What makes Brigsby Bear so exceptionally special is the level of care that clearly went into every layer of the film. The movie is built around the main character’s obsession with a TV show completely fabricated not only within the plot but in the real world as well – and yet you get the sense that Kyle Mooney could spout Brigsby trivia just as rapidly as his character James, as if they’ve fleshed out the entire mythology of the show-within-a-movie to make it feel as real as possible.

The opening credits scene for the Brigsby Bear TV show that opens the film is such a jaw-droppingly accurate recreation of low budget ’80s and ’90s programming (complete with static and those shaky lines you get when watching an old VHS) that even before I was completely sure what was happening, it was impossible not to relive that sense of excitement I remember having every time I sat down to watch my favorite programs as a kid and start smiling.

James’ wholehearted enthusiasm and obsessive passion for Brigsby Bear is never once played for laughs, and is respected by almost everybody in the film except for his “new” (but real) parents and the family therapist, who come the closest to being considered the villain or source of tension within the film as they try to block James’ attempts to talk about Brigsby.

When I watched James attempt to make his passion film while also getting to explore the real world for the first time and learn important lessons like not taking drugs from strangers, or that building and setting off bombs are technically acts of domestic terrorism, I found myself completely wrapped up in his journey and floored by Kyle Mooney’s performance.

Anyone who knows him from Saturday Night Live or his previous work with his comedy group “Good Neighbor” (the other members of which are Beck Bennett, Dave McCary, and Nicholas Rutherford – all involved in the film as well) will know that his go-to character is of a meek or shy man who speaks very soft and very fast. James Pope is no exception, but the backstory we get for the character as well as the added level of pathos that Mooney brings to him adds up to a character who is almost magnetic when he’s speaking. Nobody has any idea what James is ever talking about, but it hardly matters to them because James seems so sure of himself and so happy to be speaking to people that they almost don’t want him to stop.

As an audience member, I was right there with them.

If there’s anywhere that the film falls short thematically, it may have been in the fact that there was such a lack of tension I started assuming some in all the wrong places. Too many scenes had me ready to cringe at the pure earnestness of James’ attempts to interact with others and socialize, worried that the other characters would reveal themselves to be out to humiliate him, or would simply ostracize him and treat him like a freak. The scene where his sister takes him to a house party is one such scene; I was anxious that it would end in him running out screaming and crying.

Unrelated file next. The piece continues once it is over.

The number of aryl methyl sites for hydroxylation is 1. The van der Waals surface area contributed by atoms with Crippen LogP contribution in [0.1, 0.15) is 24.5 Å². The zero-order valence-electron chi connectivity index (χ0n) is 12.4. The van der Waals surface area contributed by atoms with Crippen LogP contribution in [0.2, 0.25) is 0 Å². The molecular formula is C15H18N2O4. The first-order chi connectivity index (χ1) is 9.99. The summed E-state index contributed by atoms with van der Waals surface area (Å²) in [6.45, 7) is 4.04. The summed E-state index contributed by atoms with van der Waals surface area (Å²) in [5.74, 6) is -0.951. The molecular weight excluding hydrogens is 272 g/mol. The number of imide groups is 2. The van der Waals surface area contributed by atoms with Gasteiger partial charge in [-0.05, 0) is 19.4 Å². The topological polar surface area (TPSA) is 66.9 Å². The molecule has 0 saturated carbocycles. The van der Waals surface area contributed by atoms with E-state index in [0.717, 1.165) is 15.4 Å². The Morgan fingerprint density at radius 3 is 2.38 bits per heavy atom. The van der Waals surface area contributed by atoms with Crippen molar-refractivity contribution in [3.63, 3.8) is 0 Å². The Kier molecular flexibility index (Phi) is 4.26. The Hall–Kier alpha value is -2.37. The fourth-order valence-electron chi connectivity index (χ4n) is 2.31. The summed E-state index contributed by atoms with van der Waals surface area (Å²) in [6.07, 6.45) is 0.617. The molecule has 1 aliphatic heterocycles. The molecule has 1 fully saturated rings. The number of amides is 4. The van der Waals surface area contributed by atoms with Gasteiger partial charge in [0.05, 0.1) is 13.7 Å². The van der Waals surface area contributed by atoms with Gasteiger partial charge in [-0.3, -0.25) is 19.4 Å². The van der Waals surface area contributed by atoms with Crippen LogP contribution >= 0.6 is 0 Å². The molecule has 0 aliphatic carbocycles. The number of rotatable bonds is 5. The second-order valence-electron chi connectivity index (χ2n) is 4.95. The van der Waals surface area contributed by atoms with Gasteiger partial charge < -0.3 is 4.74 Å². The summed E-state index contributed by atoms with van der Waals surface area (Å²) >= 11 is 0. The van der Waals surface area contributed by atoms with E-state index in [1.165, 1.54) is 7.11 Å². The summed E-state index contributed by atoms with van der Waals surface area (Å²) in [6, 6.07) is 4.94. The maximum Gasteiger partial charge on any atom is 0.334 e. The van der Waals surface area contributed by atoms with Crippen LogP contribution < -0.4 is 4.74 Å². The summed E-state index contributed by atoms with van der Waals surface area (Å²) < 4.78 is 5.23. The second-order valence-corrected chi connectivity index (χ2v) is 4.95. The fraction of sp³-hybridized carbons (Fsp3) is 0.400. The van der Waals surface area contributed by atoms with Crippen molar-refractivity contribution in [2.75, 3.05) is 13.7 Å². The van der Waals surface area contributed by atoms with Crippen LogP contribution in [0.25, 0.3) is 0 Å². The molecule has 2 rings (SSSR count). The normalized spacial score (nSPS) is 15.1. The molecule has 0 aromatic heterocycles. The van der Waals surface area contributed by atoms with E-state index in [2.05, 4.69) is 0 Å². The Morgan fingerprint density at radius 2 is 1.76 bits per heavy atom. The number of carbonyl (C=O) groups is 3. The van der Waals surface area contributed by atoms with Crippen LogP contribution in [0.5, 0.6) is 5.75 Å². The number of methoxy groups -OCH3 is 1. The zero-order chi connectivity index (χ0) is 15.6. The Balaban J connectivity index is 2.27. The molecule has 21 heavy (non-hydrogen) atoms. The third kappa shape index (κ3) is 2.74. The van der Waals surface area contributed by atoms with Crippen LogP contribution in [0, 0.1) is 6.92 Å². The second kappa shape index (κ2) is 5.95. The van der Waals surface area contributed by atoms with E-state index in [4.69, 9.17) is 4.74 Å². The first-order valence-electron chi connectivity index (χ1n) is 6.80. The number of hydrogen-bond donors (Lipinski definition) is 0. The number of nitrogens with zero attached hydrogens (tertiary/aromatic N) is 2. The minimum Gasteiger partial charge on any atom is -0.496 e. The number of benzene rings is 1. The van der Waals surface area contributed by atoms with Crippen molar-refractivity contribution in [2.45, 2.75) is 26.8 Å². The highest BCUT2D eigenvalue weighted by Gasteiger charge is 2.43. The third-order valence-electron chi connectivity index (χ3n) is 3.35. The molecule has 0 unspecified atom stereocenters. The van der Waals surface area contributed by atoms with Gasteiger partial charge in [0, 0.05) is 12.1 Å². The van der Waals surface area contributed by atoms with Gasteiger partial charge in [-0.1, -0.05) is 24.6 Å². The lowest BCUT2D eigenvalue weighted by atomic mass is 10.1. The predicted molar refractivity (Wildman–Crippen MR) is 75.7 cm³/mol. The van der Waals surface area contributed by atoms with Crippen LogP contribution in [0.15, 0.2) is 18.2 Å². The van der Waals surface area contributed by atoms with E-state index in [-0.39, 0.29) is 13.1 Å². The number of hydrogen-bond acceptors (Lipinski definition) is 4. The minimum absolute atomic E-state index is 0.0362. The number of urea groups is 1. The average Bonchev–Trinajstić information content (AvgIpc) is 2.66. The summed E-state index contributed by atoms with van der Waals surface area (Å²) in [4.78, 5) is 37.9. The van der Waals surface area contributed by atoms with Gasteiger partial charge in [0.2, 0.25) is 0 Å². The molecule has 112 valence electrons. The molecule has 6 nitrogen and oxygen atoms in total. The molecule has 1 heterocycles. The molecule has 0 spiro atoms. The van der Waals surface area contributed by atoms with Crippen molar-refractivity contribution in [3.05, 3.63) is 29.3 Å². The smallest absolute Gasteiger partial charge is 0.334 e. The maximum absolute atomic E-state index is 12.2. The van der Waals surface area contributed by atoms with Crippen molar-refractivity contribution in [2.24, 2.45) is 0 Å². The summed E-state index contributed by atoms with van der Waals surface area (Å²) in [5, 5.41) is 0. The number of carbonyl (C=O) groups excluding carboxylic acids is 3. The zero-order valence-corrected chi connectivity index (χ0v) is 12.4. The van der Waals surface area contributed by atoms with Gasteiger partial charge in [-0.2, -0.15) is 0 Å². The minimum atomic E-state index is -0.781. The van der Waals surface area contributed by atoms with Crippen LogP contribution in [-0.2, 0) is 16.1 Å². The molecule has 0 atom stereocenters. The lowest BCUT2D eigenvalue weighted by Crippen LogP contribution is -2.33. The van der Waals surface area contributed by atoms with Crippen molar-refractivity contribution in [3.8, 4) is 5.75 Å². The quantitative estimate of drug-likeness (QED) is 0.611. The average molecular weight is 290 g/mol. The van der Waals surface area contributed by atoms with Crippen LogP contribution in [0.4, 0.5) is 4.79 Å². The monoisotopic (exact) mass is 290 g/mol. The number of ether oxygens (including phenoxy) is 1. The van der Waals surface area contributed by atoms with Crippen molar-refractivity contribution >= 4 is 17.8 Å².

It did, but not for the reasons I thought. Instead, he was overwhelmed by the fact he had too good of a time and was having too many new, pleasant experiences. Another scene where he goes hiking with his new friends is so beautifully shot and emotionally charged that I definitely cried some of the happiest tears I ever cried as a moviegoer. If you’re feeling like this movie is going to take a hard turn and really upset you in a bad way, don’t worry, because it seems to take place in an alternate universe where nobody is mean. Not even the couple who abducted James as a baby are mean.

If you’ve ever been a fan of anything and felt like you were misunderstood – or even just feared being misunderstood – because of your passions, this is definitely the movie for you. It was no doubt made with you in mind, and it would be like doing yourself a disservice to ignore it. On the other hand, if you’ve ever made fun of a person for their seemingly strange obsession with something or because of their deep-rooted involvement in any kind of fandom I think watching this movie would be a good experience for you, too. It might be too earnest for some people to stomach, and the lack of genuine conflict might lead to boredom in those with more wandering minds. For me, at least, I walked out of this film feeling like a better person for having seen it.

Rating: 9 out of 10

Founded in September 2009, The Pop Break is a digital pop culture magazine that covers film, music, television, video games, books and comics books and professional wrestling.